EconPapers    
Economics at your fingertips  
 

Optimal Monetary Policy

Aubhik Khan (), Robert G. King and Alexander Wolman ()

Review of Economic Studies, 2003, vol. 70, issue 4, 825-860

Abstract: Optimal monetary policy maximizes the welfare of a representative agent, given frictions in the economic environment. Constructing a model with two sets of frictions—costly price adjustment by imperfectly competitive firms and costly exchange of wealth for goods—we find optimal monetary policy is governed by two familiar principles. First, the average level of the nominal interest rate should be sufficiently low, as suggested by Milton Friedman, that there should be deflation on average. Yet, the Keynesian frictions imply that the optimal nominal interest rate is positive. Second, as various shocks occur to the real and monetary sectors, the price level should be largely stabilized, as suggested by Irving Fisher, albeit around a deflationary trend path. Since expected inflation is roughly constant through time, the nominal interest rate must therefore vary with the Fisherian determinants of the real interest rate. Although the monetary authority has substantial leverage over real activity in our model economy, it chooses real allocations that closely resemble those which would occur if prices were flexible. In our benchmark model, there is some tendency for the monetary authority to smooth nominal and real interest rates. Copyright 2003, Wiley-Blackwell.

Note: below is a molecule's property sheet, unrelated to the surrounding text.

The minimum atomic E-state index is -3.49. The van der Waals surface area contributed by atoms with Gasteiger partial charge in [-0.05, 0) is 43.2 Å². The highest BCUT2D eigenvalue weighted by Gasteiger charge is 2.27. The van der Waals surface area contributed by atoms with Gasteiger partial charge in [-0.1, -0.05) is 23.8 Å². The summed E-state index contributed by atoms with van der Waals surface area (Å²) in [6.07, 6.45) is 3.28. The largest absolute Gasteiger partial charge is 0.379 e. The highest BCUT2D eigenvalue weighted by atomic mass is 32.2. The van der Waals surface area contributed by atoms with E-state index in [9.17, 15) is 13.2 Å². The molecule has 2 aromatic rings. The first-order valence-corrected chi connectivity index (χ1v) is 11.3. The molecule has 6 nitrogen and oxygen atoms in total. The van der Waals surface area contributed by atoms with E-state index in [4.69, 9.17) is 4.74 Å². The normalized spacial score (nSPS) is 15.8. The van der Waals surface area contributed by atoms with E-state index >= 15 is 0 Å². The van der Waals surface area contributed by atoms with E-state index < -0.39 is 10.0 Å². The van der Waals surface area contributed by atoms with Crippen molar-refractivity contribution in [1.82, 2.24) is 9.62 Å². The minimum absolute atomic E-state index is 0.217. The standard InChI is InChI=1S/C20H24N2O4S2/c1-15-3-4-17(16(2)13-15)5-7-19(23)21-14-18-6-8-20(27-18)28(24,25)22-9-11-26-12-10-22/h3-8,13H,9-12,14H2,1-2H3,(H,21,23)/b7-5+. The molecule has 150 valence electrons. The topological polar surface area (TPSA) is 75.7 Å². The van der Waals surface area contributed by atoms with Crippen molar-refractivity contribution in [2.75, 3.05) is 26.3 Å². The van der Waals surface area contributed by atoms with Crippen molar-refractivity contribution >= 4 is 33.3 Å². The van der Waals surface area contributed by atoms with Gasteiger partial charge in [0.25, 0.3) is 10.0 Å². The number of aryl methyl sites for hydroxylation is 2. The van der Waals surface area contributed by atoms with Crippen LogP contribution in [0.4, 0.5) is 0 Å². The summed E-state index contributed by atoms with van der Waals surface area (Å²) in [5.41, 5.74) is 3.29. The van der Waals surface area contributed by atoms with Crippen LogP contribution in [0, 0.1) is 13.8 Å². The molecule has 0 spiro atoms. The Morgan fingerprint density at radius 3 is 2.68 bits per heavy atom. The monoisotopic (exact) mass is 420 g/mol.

Date: 2003
References: Add references at CitEc
Citations: View citations in EconPapers (214) Track citations by RSS feed

Downloads: (external link)
http://hdl.handle.net/10.1111/1467-937X.00269 (application/pdf)
Access to full text is restricted to subscribers.

Related works:
Working Paper: Optimal monetary policy (2002) Downloads
Working Paper: Optimal Monetary Policy (2002) Downloads
Working Paper: Optimal monetary policy (2001) Downloads
Working Paper: Optimal monetary policy (2000) Downloads
This item may be available elsewhere in EconPapers: Search for items with the same title.

Export reference: BibTeX RIS (EndNote, ProCite, RefMan) HTML/Text

Persistent link: https://EconPapers.repec.org/RePEc:oup:restud:v:70:y:2003:i:4:p:825-860

Access Statistics for this article

Review of Economic Studies is currently edited by Andrea Prat, Bruno Biais, Kjetil Storesletten and Enrique Sentana

More articles in Review of Economic Studies from Oxford University Press
Bibliographic data for series maintained by Oxford University Press ().

 
Page updated 2020-08-08
Handle: RePEc:oup:restud:v:70:y:2003:i:4:p:825-860